She is a member of the Scholarly Advisory Committee for the Smithsonian National Museum of African American History and Culture. In 2022, Fenwick was appointed by President Joe Biden to the Board of Visitors for the U.S. Military Academy, where she has served as a MCLC Senior Fellow since 2017 and occasionally lectures about character leadership and ethics. During her tenure as dean, the Howard University School of Education attained its first ranking in U.S. News & World Report’s list of top-100 Schools/Colleges of Education.


Nirvi Shah is education enterprise editor at USA Today, working with the newspaper's national education reporting team and Gannett education reporters across the country. She recently spent a year as a Spencer fellow in education reporting at Columbia University. Prior to that, she spent eight years as an editor and reporter for Politico, in the U.S. and Europe. She was the founding editor of the Politico Pro Education policy team before becoming the deputy managing editor for all of Politico Pro’s policy teams. She previously covered education, then personal finance and consumer affairs, at The Miami Herald and also wrote about education and county government for The Palm Beach Post. She has won a number of education reporting awards, as well as a Society of Professional Journalists Green Eyeshade award in deadline reporting with colleagues at the Post.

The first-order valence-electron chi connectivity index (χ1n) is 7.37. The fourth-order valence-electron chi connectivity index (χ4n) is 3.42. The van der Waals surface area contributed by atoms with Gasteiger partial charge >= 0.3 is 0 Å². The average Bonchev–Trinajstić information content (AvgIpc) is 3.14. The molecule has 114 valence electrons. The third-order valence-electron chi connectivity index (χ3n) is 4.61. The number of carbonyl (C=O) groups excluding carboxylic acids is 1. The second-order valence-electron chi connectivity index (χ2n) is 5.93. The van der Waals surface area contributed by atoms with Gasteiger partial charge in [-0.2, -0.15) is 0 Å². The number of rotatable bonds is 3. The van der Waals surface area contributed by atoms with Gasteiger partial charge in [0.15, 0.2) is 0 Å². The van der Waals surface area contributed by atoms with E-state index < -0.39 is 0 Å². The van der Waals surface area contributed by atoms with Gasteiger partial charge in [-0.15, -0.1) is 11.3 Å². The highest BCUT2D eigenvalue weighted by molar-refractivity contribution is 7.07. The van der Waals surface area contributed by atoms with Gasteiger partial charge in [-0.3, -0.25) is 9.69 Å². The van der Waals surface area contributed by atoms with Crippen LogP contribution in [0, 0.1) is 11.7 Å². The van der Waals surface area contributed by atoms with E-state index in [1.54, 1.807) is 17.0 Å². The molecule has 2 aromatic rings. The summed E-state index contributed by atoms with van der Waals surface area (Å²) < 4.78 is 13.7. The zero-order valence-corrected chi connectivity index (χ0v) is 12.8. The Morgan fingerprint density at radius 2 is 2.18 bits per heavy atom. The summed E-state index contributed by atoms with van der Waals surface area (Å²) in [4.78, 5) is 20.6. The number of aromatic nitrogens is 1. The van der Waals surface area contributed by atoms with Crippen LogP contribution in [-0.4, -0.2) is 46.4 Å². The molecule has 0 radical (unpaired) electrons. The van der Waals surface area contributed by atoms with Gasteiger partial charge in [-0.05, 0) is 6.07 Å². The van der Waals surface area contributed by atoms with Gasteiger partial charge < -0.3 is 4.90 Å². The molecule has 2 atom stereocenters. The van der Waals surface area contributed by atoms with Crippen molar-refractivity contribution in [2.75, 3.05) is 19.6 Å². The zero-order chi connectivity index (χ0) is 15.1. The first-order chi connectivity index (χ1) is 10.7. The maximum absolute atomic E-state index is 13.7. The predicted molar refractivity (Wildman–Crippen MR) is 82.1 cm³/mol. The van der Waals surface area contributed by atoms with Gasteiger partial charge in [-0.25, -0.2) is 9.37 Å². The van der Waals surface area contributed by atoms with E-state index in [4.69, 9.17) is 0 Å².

Adriane Dorrington is a senior policy analyst at the National Education Association (NEA), where she oversees federal and state policies related to teacher evaluation and teacher effectiveness. She provides technical support to state affiliates, including the Race to the Top recipients as they reform and implement new teacher evaluation systems. Prior to her position at NEA, Dorrington served as program director for the NASA Preservice Teacher Program. She was a former middle and high school science department head and taught at inner city schools and small suburbia schools. In addition, Dorrington served as the Nova Scotia provincial science consultant and oversaw all PK–12 science programs. Throughout her entire professional career, Dorrington has presented professional development to preservice and inservice educators. She has taught at postsecondary institutions in Canada and the United States and has served as chair of an education department at a small liberal arts institution. She received her Ed.D. at the Ontario Institute for Studies in Education at the University of Toronto.